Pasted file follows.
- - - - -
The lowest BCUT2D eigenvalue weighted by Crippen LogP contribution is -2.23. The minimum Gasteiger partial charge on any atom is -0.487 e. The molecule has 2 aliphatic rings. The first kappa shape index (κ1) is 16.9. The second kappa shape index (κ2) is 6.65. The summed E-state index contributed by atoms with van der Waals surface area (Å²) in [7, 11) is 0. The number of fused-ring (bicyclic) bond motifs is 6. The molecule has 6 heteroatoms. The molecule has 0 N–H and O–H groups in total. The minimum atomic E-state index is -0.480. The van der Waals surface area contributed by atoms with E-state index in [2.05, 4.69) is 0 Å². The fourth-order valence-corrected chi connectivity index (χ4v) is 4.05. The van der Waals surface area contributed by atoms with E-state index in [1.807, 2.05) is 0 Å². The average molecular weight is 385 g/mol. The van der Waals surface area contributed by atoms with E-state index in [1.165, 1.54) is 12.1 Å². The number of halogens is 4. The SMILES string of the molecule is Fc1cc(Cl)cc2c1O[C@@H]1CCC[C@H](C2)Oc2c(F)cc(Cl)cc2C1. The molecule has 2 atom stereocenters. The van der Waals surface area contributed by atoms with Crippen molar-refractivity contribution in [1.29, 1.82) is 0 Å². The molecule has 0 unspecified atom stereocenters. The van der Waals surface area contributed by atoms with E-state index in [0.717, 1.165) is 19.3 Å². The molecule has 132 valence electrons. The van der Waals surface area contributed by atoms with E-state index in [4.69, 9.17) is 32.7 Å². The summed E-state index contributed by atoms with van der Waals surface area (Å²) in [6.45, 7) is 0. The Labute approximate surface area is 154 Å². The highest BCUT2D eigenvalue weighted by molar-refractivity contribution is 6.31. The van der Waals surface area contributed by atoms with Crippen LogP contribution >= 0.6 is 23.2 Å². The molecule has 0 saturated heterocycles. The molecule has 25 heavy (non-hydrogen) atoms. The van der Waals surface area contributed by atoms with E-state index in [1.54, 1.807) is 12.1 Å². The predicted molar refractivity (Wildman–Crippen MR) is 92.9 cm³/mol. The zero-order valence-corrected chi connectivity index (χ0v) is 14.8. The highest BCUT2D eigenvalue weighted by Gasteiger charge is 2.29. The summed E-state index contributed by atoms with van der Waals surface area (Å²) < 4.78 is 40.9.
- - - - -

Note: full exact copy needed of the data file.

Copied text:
The lowest BCUT2D eigenvalue weighted by Crippen LogP contribution is -2.23. The minimum Gasteiger partial charge on any atom is -0.487 e. The molecule has 2 aliphatic rings. The first kappa shape index (κ1) is 16.9. The second kappa shape index (κ2) is 6.65. The summed E-state index contributed by atoms with van der Waals surface area (Å²) in [7, 11) is 0. The number of fused-ring (bicyclic) bond motifs is 6. The molecule has 6 heteroatoms. The molecule has 0 N–H and O–H groups in total. The minimum atomic E-state index is -0.480. The van der Waals surface area contributed by atoms with E-state index in [2.05, 4.69) is 0 Å². The fourth-order valence-corrected chi connectivity index (χ4v) is 4.05. The van der Waals surface area contributed by atoms with E-state index in [1.807, 2.05) is 0 Å². The average molecular weight is 385 g/mol. The van der Waals surface area contributed by atoms with E-state index in [1.165, 1.54) is 12.1 Å². The number of halogens is 4. The SMILES string of the molecule is Fc1cc(Cl)cc2c1O[C@@H]1CCC[C@H](C2)Oc2c(F)cc(Cl)cc2C1. The molecule has 2 atom stereocenters. The van der Waals surface area contributed by atoms with Crippen molar-refractivity contribution in [1.29, 1.82) is 0 Å². The molecule has 0 unspecified atom stereocenters. The van der Waals surface area contributed by atoms with E-state index in [0.717, 1.165) is 19.3 Å². The molecule has 132 valence electrons. The van der Waals surface area contributed by atoms with E-state index in [4.69, 9.17) is 32.7 Å². The summed E-state index contributed by atoms with van der Waals surface area (Å²) in [6.45, 7) is 0. The Labute approximate surface area is 154 Å². The highest BCUT2D eigenvalue weighted by molar-refractivity contribution is 6.31. The van der Waals surface area contributed by atoms with Crippen LogP contribution >= 0.6 is 23.2 Å². The molecule has 0 saturated heterocycles. The molecule has 25 heavy (non-hydrogen) atoms. The van der Waals surface area contributed by atoms with E-state index in [1.54, 1.807) is 12.1 Å². The predicted molar refractivity (Wildman–Crippen MR) is 92.9 cm³/mol. The zero-order valence-corrected chi connectivity index (χ0v) is 14.8. The highest BCUT2D eigenvalue weighted by Gasteiger charge is 2.29. The summed E-state index contributed by atoms with van der Waals surface area (Å²) < 4.78 is 40.9.